Habitual walking speed and fatigue explain self-reported functional capacity after stroke

Physiother Res Int. 2022 Dec 25:e1990. doi: 10.1002/pri.1990. Online ahead of print.


INTRODUCTION: Individuals after stroke present several motor impairments, which reduced the functional capacity. The understanding of modifiable factors which are related to functional capacity in individuals with chronic stroke could better direct clinical practice. However, the mechanisms that could influence functional capacity in individuals with chronic stroke are not fully understood.

OBJECTIVE: This study aimed to determine which modifiable variables would best predict self-reported functional capacity after stroke.

DESIGN: Cross-sectional.

SETTING: Research laboratory setting.

PARTICIPANTS: Ninety two individuals with chronic stroke, who had a mean age of 60 (SD 13) years and a time since the onset of the stroke of 52 (67) months.

MAIN OUTCOME MEASURES: Regression analysis of cross-sectional data was used to investigate whether body mass index, habitual walking speed, physical activity levels, fatigue, motor recovery, walking distance, and residual strength deficits of the lower limb muscles would predict self-reported functional capacity.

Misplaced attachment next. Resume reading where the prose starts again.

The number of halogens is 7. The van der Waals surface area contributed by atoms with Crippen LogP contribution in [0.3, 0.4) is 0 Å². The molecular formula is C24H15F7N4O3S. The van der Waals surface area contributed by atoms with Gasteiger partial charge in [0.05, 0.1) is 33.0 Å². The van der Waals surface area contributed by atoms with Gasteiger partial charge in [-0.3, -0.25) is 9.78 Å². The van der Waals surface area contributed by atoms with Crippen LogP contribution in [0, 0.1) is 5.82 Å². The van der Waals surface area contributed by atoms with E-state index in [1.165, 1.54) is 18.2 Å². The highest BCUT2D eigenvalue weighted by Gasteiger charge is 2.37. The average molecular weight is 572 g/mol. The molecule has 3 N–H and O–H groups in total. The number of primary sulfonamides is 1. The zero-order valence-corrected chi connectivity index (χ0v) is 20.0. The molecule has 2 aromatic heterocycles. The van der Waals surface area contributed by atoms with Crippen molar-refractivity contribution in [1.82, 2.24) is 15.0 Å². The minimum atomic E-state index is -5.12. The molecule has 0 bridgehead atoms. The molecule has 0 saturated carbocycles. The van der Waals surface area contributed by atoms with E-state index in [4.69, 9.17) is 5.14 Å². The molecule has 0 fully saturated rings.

RESULTS: Habitual walking speed alone explained 48% of the variance in functional capacity. When fatigue was included in the model, the explained variance increased to 55%.

CONCLUSIONS: Habitual walking speed and fatigue were significant predictors of self-reported functional capacity in individuals with chronic stroke. These individuals may increase their functional capacity with interventions aimed at increasing walking speed and reducing fatigue.

PMID:36566455 | DOI:10.1002/pri.1990

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